Setting a business sales price is more art than science, though it is based in numbers. A handful of acceptable methods are used to determine a selling price for a business, and owners should calculate a potential selling price using more than one method to understand the range of possible sales values. Owners can then use their personal knowledge of the business and industry to arrive at a price that's reasonable for buyer and seller.
By making a few adjustments to your profit and loss statement, you can estimate the future cash flow of your business and derive an income-based selling price. Normalize the net income by adding back non-cash and unnecessary expenses, such as depreciation, charitable donations and excess meals and entertainment expenses. If the owner has taken a reduced salary, adjust salaries to the current market rate. To arrive at a valuation price, multiply the the normalized income by a discount rate that reflects any risk or uncertainty in business income.
If your business owns real estate or significant assets, you should incorporate the asset valuation approach into the selling price. Also known as the cost approach or balance sheet approach, the asset approach calculates selling price as the value of company assets. As with the income approach, start with the company balance sheet and make a few adjustments. Most assets are recorded at cost on the balance sheet, so adjust real estate and other assets to fair market value whenever feasible to get a more accurate figure.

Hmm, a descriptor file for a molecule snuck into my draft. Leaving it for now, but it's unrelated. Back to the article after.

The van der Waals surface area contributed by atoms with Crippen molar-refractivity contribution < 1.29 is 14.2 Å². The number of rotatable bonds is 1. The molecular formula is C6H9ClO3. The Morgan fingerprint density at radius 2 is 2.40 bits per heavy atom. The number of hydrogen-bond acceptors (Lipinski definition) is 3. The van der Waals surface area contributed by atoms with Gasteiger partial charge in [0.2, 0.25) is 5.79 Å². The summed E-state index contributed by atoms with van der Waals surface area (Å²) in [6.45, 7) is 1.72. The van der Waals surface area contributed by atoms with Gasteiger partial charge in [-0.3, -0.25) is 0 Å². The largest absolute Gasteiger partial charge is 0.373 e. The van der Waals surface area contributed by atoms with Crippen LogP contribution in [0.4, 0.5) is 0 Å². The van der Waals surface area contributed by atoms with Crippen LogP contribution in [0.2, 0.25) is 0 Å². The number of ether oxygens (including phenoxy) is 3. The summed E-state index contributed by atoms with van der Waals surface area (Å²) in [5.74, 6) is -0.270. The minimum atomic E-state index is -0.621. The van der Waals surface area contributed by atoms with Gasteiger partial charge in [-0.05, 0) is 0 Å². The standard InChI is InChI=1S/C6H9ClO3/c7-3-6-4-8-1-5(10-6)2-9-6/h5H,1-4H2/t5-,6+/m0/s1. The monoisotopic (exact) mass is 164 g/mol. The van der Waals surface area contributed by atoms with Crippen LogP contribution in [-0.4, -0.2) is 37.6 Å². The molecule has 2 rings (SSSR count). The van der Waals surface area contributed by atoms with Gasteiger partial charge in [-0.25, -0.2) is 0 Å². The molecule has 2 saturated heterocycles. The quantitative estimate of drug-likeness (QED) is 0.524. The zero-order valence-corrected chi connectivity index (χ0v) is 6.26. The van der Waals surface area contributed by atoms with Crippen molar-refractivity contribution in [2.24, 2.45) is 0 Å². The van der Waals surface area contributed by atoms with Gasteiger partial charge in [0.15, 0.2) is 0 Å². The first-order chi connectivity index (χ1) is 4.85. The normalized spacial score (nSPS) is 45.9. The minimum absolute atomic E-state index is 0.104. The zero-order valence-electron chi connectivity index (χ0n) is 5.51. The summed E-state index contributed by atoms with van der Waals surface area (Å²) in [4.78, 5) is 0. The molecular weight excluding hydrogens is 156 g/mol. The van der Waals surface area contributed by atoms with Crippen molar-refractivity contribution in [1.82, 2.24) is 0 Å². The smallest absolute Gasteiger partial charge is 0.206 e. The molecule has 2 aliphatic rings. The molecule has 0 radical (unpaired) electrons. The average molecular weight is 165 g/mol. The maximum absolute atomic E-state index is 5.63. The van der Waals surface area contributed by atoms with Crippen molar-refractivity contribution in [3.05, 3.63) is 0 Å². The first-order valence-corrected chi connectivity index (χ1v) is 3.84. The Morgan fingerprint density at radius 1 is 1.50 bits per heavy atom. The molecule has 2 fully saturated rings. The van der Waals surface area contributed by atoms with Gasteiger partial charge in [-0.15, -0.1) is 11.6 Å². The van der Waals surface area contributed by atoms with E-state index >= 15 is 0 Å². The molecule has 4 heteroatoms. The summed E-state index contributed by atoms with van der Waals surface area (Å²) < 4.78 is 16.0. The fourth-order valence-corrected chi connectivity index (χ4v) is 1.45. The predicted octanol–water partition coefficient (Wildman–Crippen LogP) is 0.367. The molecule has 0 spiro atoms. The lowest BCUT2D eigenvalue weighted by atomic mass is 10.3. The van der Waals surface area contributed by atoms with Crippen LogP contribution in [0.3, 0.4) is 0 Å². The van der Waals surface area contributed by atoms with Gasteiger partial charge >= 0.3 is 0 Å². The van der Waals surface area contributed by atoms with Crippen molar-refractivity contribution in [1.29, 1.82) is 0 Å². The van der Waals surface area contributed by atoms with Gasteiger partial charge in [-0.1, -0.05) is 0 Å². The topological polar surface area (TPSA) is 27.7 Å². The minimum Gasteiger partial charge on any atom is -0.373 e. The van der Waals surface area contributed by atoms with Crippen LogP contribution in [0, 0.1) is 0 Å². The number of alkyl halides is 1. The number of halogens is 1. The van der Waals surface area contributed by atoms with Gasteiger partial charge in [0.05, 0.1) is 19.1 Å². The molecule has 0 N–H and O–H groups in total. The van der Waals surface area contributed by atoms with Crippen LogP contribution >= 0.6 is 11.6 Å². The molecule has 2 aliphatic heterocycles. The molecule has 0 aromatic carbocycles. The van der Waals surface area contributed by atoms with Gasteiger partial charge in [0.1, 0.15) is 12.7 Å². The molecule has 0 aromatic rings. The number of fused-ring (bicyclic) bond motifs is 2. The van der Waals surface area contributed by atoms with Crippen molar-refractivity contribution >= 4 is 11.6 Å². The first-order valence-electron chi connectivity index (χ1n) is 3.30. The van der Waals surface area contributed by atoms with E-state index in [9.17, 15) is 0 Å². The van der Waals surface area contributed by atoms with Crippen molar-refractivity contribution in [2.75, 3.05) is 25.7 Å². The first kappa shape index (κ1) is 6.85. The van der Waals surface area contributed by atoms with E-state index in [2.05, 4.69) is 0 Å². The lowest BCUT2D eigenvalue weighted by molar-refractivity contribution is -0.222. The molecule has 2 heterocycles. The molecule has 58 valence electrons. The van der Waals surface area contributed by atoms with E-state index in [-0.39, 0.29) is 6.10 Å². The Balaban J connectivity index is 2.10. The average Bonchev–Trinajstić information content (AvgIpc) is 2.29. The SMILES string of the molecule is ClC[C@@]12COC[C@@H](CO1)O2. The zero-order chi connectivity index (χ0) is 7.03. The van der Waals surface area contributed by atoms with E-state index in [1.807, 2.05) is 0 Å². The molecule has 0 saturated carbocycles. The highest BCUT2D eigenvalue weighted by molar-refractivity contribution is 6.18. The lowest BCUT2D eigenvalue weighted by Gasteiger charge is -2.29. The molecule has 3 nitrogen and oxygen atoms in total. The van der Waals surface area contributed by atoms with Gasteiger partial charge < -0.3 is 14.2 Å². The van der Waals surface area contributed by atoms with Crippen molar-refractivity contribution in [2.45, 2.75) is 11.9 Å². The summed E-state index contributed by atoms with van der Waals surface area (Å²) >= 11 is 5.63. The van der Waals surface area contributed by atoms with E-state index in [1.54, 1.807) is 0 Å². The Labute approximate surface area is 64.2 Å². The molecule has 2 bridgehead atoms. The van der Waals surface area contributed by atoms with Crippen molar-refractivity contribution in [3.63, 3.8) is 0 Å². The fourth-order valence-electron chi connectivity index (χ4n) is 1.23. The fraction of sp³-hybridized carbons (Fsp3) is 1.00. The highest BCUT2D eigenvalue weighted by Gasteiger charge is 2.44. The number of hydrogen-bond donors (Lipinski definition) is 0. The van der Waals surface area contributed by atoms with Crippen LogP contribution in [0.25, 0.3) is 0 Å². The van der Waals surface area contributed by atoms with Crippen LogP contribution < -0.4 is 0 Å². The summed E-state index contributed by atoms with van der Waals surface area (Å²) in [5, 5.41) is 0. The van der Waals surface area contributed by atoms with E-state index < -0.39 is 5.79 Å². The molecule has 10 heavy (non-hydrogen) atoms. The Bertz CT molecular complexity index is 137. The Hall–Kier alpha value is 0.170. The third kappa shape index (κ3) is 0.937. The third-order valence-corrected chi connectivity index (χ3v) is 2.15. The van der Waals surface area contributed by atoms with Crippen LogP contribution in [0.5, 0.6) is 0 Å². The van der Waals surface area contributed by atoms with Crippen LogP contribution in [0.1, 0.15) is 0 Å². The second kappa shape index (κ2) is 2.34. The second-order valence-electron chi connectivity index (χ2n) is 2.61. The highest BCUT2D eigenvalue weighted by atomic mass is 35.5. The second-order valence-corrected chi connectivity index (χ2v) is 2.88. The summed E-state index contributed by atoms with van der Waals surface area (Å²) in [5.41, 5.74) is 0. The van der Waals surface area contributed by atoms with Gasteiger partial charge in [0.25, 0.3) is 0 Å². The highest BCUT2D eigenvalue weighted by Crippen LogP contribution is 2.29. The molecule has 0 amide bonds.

Sometimes, the best and simplest way to calculate a reasonable selling price is to see what other buyers have paid for similar businesses. Procure industry data from financial information companies regarding business sales in your industry. Narrow the list to businesses that are similar to yours and have a similar level of sales. Calculate the average amount paid per dollar of net sales and apply the rate to your business.
Personalized Selling Price
After calculating a sales price under all three methods, choose a personalized figure that best reflects the business value. The income approach may generate the most realistic selling price if the main selling point of the business is a high profit margin. The asset approach may yield more appropriate results if the buyer is more interested in the fair market value of company assets. Use the market-based approach as a "reality check" to ensure your selling price is something that buyers will be willing to pay.